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I know a bit about locking etc, that when a transaction is working on a table, if it is altering a certain amount of data it might try and lock the entire table (I'm sure that is over simplified, but I don't think it's important in this case, feel free to correct me).

I want to know whether single row operations within a while loop could cause the same kind of lock on a table? The operations are mostly inserts, each creating a single. Can this be optimized in the background to lock the entire table?

If it can't lock the whole table, can it have the same type of effect, monopolizing the resources or operations on that table until it is completed?

We are using MS SQL Server 2008r2, and a spring batch application is calling stored procedures in the database. The while loop in question is inside that stored procedure which commits as an entire transaction (not per loop or anything like that).

EDIT: Below is a cut down version of the loop (it is a production application):

select @MinItem = min(ItemId) from Item

while @MinItem is not null
begin

    declare @x, @y, @z

    select @x = i.x
           @y = i.y
           @z = i.z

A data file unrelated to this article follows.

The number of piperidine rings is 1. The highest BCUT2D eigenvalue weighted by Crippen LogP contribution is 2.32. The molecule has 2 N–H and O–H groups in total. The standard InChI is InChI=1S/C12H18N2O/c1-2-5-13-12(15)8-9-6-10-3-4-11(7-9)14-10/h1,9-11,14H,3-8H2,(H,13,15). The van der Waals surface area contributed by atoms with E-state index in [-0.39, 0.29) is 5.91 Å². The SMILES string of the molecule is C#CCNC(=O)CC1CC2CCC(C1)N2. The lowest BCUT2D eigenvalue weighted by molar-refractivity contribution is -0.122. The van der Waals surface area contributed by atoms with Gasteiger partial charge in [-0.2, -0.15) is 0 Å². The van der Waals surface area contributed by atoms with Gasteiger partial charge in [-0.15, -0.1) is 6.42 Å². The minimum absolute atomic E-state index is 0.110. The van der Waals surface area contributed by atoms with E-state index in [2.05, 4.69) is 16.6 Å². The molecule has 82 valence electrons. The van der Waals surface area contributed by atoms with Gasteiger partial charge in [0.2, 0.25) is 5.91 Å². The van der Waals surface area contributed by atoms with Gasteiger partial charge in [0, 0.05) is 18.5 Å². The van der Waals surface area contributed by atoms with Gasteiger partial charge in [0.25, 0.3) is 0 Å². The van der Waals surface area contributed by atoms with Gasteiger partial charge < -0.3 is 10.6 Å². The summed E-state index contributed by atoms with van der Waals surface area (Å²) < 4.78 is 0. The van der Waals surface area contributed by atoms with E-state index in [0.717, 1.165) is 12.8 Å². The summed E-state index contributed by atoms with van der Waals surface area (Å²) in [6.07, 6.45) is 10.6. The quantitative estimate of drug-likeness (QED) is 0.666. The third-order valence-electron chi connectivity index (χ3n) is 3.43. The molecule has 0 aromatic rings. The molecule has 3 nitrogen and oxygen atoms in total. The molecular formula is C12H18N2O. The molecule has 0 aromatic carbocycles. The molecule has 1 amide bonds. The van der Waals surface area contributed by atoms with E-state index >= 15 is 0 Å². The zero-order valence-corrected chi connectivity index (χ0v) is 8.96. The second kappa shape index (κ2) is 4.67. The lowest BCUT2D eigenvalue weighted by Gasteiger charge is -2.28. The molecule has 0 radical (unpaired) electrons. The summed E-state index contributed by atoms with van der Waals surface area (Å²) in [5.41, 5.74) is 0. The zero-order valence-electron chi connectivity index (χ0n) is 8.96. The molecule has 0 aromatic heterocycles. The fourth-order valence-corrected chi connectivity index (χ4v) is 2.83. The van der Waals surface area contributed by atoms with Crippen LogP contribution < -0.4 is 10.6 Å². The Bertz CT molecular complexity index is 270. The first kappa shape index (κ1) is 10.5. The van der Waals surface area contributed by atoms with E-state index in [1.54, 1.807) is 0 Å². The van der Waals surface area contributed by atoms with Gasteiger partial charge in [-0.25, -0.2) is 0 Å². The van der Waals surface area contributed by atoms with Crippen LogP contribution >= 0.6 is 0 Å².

from Info i
    where ItemId = @MinId

    insert into Sales (a,b,c)
    select x,y,z

    --two more inserts like above but to different tables, followed 
    --by an update to another table

    select @MinItem = min(ItemId) from Item
    where ItemId > @MinItem

end
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Can you post an example of the loop you are using, and the DML statements being issued? –  datagod Sep 10 '12 at 3:20
    
@datagod added in a dumbed down example of what the script does –  dann.dev Sep 10 '12 at 3:30
1  
Some insights may be gained here stackoverflow.com/questions/2248011/… –  adam f Sep 10 '12 at 6:39

1 Answer 1

If you have wrapped the transaction block at the around of the insert command it would be only locking that record at a time, but if you have defined the whole loop in the transaction block, all involved records will be locked until the operation is finished.

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